Wild Banana Orchid
General Description / Cultural Significance
The Wild Banana Orchid, Myrmecophila thomsoniana, found only in the Cayman Islands, flowers profusely after the rains in May and June. There are two varieties of this orchid. One is the Grand Cayman variety which has small scented white flowers with purple tips, and the second is a species found on Cayman Brac and Little Cayman which tends to be more yellowish. The flowers are positioned at the top of a long, curved spike. At the bottom of the plant is a cluster of finger-like pseudobulbs which were historically used to create pipes for smoking.
In 1996, the Government of the Cayman Islands declared the Wild Banana Orchid a national symbol. The flower was selected based on its inherent beauty, unique biological qualities, cultural and social importance and being representative of all three islands.
Climate Change/Conservation Status
The wild banana orchid itself has been brought to an endangered status for two reasons. Its rare status makes it a favorite of international plant thieves, who remove them forever from the wild. They are also endangered due to loss of habitat from real estate development. The native trees to which they cling are being cut down.
Conservation efforts are mounting to protect the orchid. Because protection of the species is necessary to ensure its future, it may soon no longer be found in the wild should its suitable habitats continue to diminish, and it is projected that its habitat lost will dramatically increase. The Cayman Islands Orchid Society, along with the Botanic Park, have constructed a shade house where orchids rescued from construction areas will be nurtured. The IUCN placed this plant on its Red List of Threatened Species in 2014, stating that, “Protection of suitable habitat on all three islands is the most pressing conservation action needed for this species. Trade in this species is regulated by CITES Appendix II. This species is included in the Cayman Islands National Biodiversity Action Plan 2009.” Stringent conservation is imperative for the survival of the Wild Banana Orchid, and it is now illegal to remove an orchid from the wild or export one from the islands.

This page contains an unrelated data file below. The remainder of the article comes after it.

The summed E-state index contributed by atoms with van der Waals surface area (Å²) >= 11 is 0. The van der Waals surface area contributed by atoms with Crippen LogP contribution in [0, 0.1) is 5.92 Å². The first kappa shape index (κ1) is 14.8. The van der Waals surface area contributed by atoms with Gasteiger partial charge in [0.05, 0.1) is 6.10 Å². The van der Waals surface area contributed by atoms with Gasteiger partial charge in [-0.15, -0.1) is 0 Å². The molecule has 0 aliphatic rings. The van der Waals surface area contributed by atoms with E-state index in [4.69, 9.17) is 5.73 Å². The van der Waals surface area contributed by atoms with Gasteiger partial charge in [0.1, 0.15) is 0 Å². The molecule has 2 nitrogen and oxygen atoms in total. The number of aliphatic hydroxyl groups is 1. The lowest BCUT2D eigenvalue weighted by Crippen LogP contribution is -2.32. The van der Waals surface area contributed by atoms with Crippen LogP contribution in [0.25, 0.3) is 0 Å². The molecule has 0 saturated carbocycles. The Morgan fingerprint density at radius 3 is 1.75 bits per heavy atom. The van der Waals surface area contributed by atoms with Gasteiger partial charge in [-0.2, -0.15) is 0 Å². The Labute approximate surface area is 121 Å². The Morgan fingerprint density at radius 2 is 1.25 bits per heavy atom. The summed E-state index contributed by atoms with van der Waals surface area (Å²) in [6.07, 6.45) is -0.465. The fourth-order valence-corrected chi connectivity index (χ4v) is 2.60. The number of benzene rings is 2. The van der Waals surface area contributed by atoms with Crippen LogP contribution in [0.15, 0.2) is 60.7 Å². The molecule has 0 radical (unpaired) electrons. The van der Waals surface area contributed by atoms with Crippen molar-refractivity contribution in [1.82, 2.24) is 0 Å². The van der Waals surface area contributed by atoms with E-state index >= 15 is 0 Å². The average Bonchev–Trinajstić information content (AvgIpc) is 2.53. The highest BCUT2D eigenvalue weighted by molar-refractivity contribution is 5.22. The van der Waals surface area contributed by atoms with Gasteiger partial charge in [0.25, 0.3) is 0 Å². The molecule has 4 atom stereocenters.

The main climate change challenges to the Caymans are rising sea level, more frequent and intense hurricanes, and longer dry seasons and shorter wet seasons, which will affect the orchids that thrived on the island in its historic climate.